Nationwide is to allow 13,000 office staff to choose where they work under a new flexibility scheme.
The UK's biggest building society said its "work anywhere" plan would allow employees more control of their lives.
Under the plan, Nationwide is closing three offices in Swindon, with 3,000 staff either moving to the nearby HQ, working from home, or mixing the two.
Other UK staff may be able to work from their local High Street branch if they prefer, rather than travel to offices.
In a Nationwide survey of staff, 57% said they wanted to work from home full-time after lockdown ends. More than a third - 36% - said they preferred a mix of home and office-based work.
Joe Garner, chief executive of Nationwide, said: "The last year has taught many of us that 'how' we do our jobs is much more important than 'where' we do them from.
"We are putting our employees in control of where they work from, inviting them to 'locate for their day' depending on what they need to achieve."
Speaking to the BBC's Today programme, Mr Garner said that research suggested staff made better decisions when working from home.
"A third of our people are saying they have an even greater consideration of the human impact of their decisions," he said.
"And perhaps that's not surprising because people are in their home environment, they're seeing other people's children on the screen - [as well as] cats, dogs, etc."
Nevertheless, he said the office would still play an important role, but people would not be told how often they have to travel into work.
"People do want to go," he said. "They just don't want to be compelled to go every day."
The move towards flexible working will see a change to the configuration of offices, with more collaboration spaces and fewer meeting rooms, as well as introducing quiet areas and designated walking and cycling routes.
The building society said that although its branch-based staff were less able to work flexibly, it is looking at ways to "help them better manage their working day around their home lives".
Nationwide, which employs 18,000 staff, is also trialling an initiative in five sites where traditional office-based employees can work alongside branch colleagues.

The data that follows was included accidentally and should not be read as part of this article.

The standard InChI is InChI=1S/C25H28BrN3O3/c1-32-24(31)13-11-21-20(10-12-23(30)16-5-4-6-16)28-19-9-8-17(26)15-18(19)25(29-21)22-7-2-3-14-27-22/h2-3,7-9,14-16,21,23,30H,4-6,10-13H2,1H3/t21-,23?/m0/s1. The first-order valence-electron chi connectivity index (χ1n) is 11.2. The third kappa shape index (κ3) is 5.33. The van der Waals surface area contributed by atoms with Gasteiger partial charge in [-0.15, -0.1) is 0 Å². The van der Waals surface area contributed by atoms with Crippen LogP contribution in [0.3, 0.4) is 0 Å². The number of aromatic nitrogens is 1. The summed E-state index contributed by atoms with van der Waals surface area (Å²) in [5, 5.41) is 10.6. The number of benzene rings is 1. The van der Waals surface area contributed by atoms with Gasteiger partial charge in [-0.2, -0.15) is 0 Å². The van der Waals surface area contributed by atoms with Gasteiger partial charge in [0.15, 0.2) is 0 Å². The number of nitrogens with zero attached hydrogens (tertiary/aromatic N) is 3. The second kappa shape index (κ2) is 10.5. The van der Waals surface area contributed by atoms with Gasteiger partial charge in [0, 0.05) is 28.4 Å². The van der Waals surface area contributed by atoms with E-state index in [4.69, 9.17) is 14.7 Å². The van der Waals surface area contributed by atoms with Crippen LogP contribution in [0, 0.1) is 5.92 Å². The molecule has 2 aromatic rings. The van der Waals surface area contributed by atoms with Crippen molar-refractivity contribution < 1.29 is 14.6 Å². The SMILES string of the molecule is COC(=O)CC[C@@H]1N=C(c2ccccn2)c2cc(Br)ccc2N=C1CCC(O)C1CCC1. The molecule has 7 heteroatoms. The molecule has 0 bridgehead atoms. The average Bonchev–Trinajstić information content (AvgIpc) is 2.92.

The move comes as companies across the UK consider how to tackle the issue of remote versus office working once lockdown ends, with many backing a hybrid model.
On Thursday, Santander announced plans to reduce the amount of office space it rents in London and move its headquarters from the capital to Milton Keynes. It will close a number of its offices across the country and ask staff to work from home more often or travel in to one of its remaining offices.
The bank also said it would close 111 branches.
Nationwide had already indicated it would not force people to return to the office if they have been successfully able to work from home during the pandemic.
Oil giant BP has told office-based staff they can spend two days a week working from home after lockdown restrictions ease.
Banks HSBC and Lloyds are among many other companies looking into split working arrangements. And British Airways is considering the sell-off of its huge headquarters at Heathrow Airport as part of a move to flexible arrangements for about 2,000 staff.
Earlier this month the boss of IWG, which provides office space across the world, told the BBC he expected hybrid working "to become the norm" for many companies.
Mark Dixon said: "It works for companies, because it's a lot cheaper. It's also much, much better for the environment."
Nationwide's survey of staff found that almost all of its workers believed they were at least as good at prioritising decisions in the interests of customers when working from home, while three-in-10 said they were better.
Nationwide added: "People won't be forced to return to an office, but anyone who needs a desk in an office can have one - for whatever reason.
"Our offices will become hubs where teams can meet for creativity, social connection and collaboration."
In a separate report compiled with Ipsos Mori, Nationwide found that 90% of those working from home wanted to continue doing so at least one day a week, with 60% saying it gave them a better work-life balance.
But the report - which sought views from a raft of major organisations including American Express, Visa, B&Q owner Kingfisher and NatWest Group - also suggested that 43% of remote workers needed some face-to-face time with colleagues to do their job effectively.